Right now I’m almost in the middle of the second week doing Cleanse (you can read more about it here). I’m not a Whole Living subscriber and hardly have an idea who Martha Stewart is, but I’m an absolute fan of Sarah B. from the My New Roots, who was asked to come up with a recipes for the first week and I have a Sprouted Kitchen cookbook by Sara Forte, who was responsible for the second week. I took the whole thing as an experiment. My normal diet is pretty close to those described (the only big difference is – I’m totally addicted to the oat still cuts in the morning and it made my first days being pretty rough), but since I’m digging into nutrition and stuff right now, I was interested in seeing how elimination of different foods will affect my body. It was a time to make some observations. So far I think that it’s not a fast, but rather a feast. All the recipes for the first week and most of recipes for the second week are fabulous. Learning by doing. It’s been only about 10 days, but I learned more than in a year about better food combinations, preparations etc.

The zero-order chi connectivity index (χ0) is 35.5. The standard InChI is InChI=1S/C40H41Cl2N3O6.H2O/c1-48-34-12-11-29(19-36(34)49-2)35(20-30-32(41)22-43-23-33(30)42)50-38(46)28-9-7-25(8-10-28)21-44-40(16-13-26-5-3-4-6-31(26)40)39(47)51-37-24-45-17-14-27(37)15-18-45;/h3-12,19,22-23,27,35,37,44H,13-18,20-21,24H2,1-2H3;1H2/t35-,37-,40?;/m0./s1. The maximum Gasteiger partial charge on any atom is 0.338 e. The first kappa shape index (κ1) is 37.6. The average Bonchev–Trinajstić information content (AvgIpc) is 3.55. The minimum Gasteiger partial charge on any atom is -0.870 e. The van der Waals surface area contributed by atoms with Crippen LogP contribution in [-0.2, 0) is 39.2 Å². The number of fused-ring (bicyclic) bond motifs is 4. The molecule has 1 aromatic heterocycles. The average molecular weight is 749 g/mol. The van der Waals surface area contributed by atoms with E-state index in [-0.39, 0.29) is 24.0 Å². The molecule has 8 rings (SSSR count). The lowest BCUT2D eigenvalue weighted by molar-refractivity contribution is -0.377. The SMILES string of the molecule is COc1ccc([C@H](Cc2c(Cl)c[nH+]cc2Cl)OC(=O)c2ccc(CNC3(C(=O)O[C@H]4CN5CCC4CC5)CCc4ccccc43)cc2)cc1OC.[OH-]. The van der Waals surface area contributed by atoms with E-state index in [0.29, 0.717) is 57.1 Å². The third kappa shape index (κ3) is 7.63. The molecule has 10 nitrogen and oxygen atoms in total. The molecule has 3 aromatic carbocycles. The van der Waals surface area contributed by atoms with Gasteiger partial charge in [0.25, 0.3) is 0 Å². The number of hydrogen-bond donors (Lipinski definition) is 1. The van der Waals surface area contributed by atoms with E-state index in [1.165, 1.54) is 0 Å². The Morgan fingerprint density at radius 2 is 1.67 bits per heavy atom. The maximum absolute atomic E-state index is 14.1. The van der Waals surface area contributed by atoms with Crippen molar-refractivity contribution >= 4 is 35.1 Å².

Anyways, the salad I made today is a beautiful combination of an inspiration from my new experience and a desire to implement some of recipes I read about lately.
The salad consists from four parts (each is delicious on its own).
Part one (the core): Lentils.